Getting Ready for the Launch of Wounded Angels!
Now that Wounded Angels is "In the Can." I've turned my attention to things like publicity, formal reviews, the "Launch," and the "Book Tour." Because so much is happening so fast, I'm sending these announcements out twice each month for a while, hence the funny looking "November / 1" above. As always, I want to keep things focused on what you want to hear rather than what I want to say, so right now, this is what it looks like:
More Themes and Snippets from Wounded Angels
Wounded Angels touches on a number of important themes. I presented a few in each of my previous posts. along with a sample of the writing that addressed each theme. Here are a few more.
Separation - In Wounded Angels, Maureen and Frank return from their Atlantic City honeymoon to find Fran's notice inducting him into the draft for WWII. That is based on the real-life experiences of my mother and father-in-law, Charlotte and Fred.
Over the next three years, we saw each other for a total of three weeks, one after Frank completed basic training and two more just before he went overseas. On our last night before Frank shipped out to the Pacific, I asked him to promise that he would come back to me.
“As much as I want to, you know I’d be lying if I said could control that.”
“I’m not looking for honesty,” I yelled. “I want you to tell me that you will come back no matter what.”
He answered, “I promise you this, Maureen: I’ll do everything in my power to come back to you and if I do, I will never ever leave you again.”
War Brides- While Maureen and her best friend, June, wait for their husbands to return, they try to support their men on the home front.
While our husbands were half-a-world away, we kept vigil at home. We served in the USO, helped with warbond drives, and even joined the Cadet Nurse Corps. I didn’t stay there very long. The training was rigorous and we both handled the academics well, but when we started interning at the hospital, the reality of the war overwhelmed me. “Hurry it up, Russo,” the head nurse yelled as I stared at the mangled stump of a soldier’s missing leg, “that dressing isn’t going to change itself.” Some men were blind, others were terribly disfigured. In addition to the physical wounds, many suffered from severe mental and emotional disorders. Many of them accepted their conditions with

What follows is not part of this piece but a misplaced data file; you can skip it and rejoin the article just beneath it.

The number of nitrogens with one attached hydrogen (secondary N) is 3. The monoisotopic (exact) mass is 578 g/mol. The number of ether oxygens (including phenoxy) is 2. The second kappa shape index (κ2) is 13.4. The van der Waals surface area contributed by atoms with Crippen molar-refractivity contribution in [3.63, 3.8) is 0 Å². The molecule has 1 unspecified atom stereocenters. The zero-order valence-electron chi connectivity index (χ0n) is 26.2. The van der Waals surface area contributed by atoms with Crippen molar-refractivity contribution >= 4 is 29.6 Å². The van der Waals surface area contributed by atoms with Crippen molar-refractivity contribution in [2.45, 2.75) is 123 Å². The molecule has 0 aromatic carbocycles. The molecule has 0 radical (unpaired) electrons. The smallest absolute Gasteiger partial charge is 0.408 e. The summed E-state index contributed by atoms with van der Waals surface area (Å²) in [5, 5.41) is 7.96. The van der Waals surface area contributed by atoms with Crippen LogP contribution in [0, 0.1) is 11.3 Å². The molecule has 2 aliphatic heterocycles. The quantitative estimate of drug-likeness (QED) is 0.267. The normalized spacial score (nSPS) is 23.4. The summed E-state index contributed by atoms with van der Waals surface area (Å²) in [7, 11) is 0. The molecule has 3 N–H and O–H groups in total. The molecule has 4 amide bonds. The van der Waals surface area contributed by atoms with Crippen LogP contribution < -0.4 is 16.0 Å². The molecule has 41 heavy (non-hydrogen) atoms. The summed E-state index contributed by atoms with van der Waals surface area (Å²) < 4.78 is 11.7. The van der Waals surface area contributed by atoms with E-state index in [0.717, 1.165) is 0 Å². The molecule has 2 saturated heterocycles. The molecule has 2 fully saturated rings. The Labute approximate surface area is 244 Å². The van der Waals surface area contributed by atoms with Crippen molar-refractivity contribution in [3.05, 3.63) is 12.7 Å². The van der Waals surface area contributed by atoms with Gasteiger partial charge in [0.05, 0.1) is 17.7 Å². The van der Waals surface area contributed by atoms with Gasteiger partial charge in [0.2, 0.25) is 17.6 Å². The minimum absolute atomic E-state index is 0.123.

unbelievable courage but I saw Frank in every one of them and within a few weeks, I dropped out."
PTSD - Like many combat veterans, Frank returns from the war haunted by the things he's seen and done. Maureen patiently tries to help him "come home."
I slept at the other edge of the bed, afraid that if I touched him he might react violently. Instead, when he started thrashing, I whispered softly, “Frank, you’re home now, you’re safe.”
Then, when I thought it was safe enough, I reached across the bed and lightly touched his arm. If he jerked suddenly, I withdrew and waited before trying again. When he calmed, I whispered, “It’s me, Frank, Maureen. I love you,” and slowly moved in closer, gently rubbing his arm until his breathing deepened to a peaceful rhythm. Then I snuggled next to him and stroked his hair. It was often moist with sweat and at times, his whole body was wet. “It’s all right,” I murmured, “you’re safe with me,” and then I cradled him in my arms like a child and rocked him gently. As I did, I sometimes heard him sobbing in his sleep, “I’m sorry. I’m so, so sorry.”
More Book Blurbs
Brian Jud, founder of the Connecticut Authors and Publishers Association and
Executive Director of the Association of Publishers for Special Sales
In The Press